From a long article on CIA secret prisons and interrogation techniques in the International Herald Tribune of 6/20 or 6/21:
"Mohammed met his captors at first with cocky defiance, telling one veteran CIA officer, a former Pakistan station chief, that he would talk only when he got to New York and was assigned a lawyer — the experience of his nephew and partner in terrorism, Ramzi Yousef, after Yousef's arrest in 1995."
"Mohammed" is the infamous Khalid Sheikh Mohammed, the mastermind behind the 9/11 attacks, who has proudly claimed the honor of sawing off the head of Nathan Pearl, the American journalist.
Assuming the accuracy of the Tribune's reporting, is there even one knee-jerk liberal TPM reader who would concede that the more (American) rights granted to legitimate terrorists, the less likely those terrorists are to relinquish information that could prevent the loss of innocent lives?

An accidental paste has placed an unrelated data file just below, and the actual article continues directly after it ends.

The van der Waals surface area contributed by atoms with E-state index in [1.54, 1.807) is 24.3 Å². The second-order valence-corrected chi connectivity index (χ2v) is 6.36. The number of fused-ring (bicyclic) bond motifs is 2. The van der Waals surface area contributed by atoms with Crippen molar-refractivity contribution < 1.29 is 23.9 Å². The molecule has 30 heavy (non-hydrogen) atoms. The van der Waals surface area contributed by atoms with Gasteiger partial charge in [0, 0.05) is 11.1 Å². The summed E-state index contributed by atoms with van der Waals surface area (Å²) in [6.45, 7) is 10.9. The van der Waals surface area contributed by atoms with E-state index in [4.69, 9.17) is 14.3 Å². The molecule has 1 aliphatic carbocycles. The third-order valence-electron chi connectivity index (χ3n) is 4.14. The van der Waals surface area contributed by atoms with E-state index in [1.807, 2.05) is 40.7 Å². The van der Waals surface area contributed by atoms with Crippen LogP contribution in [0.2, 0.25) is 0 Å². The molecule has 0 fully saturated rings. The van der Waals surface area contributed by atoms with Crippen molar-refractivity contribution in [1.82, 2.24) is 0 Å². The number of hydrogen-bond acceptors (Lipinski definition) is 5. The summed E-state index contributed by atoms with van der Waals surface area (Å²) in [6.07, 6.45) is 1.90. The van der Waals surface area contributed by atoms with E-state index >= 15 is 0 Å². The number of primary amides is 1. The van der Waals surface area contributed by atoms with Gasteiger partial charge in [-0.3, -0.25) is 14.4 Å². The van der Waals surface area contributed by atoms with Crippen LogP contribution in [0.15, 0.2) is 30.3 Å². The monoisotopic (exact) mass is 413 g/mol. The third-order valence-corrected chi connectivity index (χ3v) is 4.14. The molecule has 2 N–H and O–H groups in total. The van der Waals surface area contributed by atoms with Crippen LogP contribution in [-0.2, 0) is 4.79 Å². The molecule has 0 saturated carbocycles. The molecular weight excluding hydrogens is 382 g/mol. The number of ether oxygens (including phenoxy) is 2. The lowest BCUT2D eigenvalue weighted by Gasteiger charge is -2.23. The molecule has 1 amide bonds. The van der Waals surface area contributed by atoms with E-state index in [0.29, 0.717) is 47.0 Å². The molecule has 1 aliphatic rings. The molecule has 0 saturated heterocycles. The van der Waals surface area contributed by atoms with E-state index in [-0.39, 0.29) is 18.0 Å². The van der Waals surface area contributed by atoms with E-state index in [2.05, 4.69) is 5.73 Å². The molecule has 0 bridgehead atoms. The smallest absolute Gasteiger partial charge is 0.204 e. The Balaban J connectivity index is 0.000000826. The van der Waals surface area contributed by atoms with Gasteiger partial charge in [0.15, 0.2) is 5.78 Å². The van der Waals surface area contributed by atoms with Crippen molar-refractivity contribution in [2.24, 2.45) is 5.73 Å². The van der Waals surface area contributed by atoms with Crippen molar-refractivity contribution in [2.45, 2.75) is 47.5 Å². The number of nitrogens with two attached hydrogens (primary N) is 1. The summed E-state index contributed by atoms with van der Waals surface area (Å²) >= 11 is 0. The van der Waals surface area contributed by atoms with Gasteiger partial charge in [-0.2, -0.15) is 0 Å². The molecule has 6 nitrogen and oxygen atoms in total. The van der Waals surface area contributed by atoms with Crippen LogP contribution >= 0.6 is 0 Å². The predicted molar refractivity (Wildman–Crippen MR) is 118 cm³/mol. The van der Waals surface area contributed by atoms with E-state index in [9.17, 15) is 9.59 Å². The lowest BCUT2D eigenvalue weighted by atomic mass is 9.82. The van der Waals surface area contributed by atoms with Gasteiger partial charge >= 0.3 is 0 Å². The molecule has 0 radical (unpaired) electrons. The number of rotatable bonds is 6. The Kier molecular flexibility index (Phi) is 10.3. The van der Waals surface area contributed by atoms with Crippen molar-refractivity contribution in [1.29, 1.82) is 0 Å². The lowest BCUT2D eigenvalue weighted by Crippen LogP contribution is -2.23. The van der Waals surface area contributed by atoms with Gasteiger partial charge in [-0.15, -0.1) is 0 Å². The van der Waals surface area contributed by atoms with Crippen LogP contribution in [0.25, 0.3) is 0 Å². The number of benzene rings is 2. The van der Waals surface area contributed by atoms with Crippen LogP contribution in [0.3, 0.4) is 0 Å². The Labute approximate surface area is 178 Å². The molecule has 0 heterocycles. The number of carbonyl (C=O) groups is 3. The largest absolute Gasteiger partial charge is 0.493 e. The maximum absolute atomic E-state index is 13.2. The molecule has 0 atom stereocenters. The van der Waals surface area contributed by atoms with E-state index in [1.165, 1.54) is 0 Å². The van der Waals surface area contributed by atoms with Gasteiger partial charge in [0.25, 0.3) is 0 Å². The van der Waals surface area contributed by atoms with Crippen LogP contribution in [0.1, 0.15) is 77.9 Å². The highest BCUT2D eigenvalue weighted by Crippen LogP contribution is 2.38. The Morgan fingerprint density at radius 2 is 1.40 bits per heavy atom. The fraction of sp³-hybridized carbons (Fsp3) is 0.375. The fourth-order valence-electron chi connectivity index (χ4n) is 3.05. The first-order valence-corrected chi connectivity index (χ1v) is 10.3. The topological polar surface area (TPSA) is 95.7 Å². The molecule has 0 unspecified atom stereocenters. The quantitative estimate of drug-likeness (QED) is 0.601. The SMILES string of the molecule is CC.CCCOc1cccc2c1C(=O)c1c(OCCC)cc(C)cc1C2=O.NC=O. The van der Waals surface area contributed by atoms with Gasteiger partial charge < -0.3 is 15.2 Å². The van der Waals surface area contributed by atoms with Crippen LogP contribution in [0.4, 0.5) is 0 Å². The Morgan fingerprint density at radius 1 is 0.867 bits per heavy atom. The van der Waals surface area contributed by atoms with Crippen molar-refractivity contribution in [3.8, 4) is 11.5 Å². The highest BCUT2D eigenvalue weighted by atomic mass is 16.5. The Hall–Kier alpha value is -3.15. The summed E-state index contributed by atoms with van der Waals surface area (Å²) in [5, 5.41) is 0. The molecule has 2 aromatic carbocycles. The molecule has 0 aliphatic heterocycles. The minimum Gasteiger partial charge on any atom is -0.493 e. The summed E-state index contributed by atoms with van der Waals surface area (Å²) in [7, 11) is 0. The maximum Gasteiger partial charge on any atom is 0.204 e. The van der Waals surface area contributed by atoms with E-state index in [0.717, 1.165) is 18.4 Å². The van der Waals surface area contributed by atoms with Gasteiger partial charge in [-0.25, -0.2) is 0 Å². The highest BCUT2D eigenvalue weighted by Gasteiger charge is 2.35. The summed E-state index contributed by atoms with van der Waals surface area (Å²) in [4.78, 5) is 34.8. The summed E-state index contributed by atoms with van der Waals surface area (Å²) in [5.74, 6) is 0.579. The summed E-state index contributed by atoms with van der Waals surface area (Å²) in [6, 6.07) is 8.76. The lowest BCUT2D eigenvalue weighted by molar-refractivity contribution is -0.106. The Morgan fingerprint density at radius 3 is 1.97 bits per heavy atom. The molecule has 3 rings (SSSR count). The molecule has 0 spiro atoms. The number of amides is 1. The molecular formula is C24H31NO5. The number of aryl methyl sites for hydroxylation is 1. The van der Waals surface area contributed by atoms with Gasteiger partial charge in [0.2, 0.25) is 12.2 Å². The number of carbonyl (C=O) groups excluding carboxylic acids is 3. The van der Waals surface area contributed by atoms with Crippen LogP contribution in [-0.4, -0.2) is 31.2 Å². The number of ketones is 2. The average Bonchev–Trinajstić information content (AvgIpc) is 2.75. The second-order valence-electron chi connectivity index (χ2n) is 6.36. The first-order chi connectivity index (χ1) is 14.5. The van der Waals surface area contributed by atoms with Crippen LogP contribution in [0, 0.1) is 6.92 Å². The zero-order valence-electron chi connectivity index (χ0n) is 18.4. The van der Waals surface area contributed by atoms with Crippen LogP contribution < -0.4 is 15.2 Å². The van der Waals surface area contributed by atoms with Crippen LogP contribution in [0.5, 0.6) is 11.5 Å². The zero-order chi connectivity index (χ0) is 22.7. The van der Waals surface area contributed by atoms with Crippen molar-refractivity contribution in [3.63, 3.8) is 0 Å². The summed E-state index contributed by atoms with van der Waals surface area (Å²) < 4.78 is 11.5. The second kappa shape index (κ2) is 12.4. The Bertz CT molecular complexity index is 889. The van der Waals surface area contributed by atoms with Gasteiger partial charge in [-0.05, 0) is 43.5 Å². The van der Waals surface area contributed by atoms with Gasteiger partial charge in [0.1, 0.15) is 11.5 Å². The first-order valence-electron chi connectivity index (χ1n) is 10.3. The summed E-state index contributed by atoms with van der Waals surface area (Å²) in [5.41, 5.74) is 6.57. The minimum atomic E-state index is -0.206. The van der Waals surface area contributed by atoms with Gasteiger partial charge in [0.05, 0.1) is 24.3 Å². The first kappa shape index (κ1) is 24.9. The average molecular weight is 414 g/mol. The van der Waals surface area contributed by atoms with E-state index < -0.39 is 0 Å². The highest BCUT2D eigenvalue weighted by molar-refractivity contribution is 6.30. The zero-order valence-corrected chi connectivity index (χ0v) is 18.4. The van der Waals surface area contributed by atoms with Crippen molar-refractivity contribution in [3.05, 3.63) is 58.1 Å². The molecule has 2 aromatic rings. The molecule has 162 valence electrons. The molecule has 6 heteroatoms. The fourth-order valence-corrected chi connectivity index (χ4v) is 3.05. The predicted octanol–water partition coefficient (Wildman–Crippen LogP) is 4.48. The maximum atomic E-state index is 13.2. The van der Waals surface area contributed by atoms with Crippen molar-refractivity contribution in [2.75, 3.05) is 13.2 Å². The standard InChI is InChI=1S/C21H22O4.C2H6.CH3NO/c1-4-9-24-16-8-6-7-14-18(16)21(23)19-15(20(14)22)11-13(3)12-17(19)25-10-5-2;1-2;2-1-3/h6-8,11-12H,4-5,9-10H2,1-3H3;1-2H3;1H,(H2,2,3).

That's the sole question.
[It presupposes the fact that the individuals are terrorists, not in any narrow legal sense, but in the meta-sense. Example: If one of the hijackers who slit a flight attendant's throat on 9/11 survived, as did 3 passengers who witnessed the event, that throat slitter, prior to any trial, would be a terrorist.]
This question is not posed as a subtle defense of torture. It's posed because fairly soon Sen. Obama is going to face these real-world questions as the president....Perhaps his FISA position reflects the fact that he is much more realistic than many of his doctrinaire supports?